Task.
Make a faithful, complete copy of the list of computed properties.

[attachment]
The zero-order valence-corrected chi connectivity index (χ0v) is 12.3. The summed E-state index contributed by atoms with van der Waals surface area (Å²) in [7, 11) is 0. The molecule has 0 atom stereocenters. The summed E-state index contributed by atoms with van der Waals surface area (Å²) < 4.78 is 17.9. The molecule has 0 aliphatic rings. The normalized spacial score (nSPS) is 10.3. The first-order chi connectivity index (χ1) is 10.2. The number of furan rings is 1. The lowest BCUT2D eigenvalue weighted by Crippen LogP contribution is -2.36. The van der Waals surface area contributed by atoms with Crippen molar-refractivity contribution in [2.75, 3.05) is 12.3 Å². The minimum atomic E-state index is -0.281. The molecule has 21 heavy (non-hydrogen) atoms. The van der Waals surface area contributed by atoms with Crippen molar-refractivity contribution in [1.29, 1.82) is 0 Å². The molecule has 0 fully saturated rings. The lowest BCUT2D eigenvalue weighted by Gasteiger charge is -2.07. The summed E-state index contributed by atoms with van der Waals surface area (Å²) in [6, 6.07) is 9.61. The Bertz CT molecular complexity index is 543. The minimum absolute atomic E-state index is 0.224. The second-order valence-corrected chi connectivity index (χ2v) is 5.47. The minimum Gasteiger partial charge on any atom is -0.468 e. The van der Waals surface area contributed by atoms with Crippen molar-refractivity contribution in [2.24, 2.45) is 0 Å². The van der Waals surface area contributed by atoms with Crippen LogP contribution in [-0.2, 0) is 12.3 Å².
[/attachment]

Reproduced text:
The zero-order valence-corrected chi connectivity index (χ0v) is 12.3. The summed E-state index contributed by atoms with van der Waals surface area (Å²) in [7, 11) is 0. The molecule has 0 atom stereocenters. The summed E-state index contributed by atoms with van der Waals surface area (Å²) < 4.78 is 17.9. The molecule has 0 aliphatic rings. The normalized spacial score (nSPS) is 10.3. The first-order chi connectivity index (χ1) is 10.2. The number of furan rings is 1. The lowest BCUT2D eigenvalue weighted by Crippen LogP contribution is -2.36. The van der Waals surface area contributed by atoms with Crippen molar-refractivity contribution in [2.75, 3.05) is 12.3 Å². The minimum atomic E-state index is -0.281. The molecule has 21 heavy (non-hydrogen) atoms. The van der Waals surface area contributed by atoms with Crippen molar-refractivity contribution in [1.29, 1.82) is 0 Å². The molecule has 0 fully saturated rings. The lowest BCUT2D eigenvalue weighted by Gasteiger charge is -2.07. The summed E-state index contributed by atoms with van der Waals surface area (Å²) in [6, 6.07) is 9.61. The Bertz CT molecular complexity index is 543. The minimum absolute atomic E-state index is 0.224. The second-order valence-corrected chi connectivity index (χ2v) is 5.47. The minimum Gasteiger partial charge on any atom is -0.468 e. The van der Waals surface area contributed by atoms with Crippen molar-refractivity contribution in [2.24, 2.45) is 0 Å². The van der Waals surface area contributed by atoms with Crippen LogP contribution in [-0.2, 0) is 12.3 Å².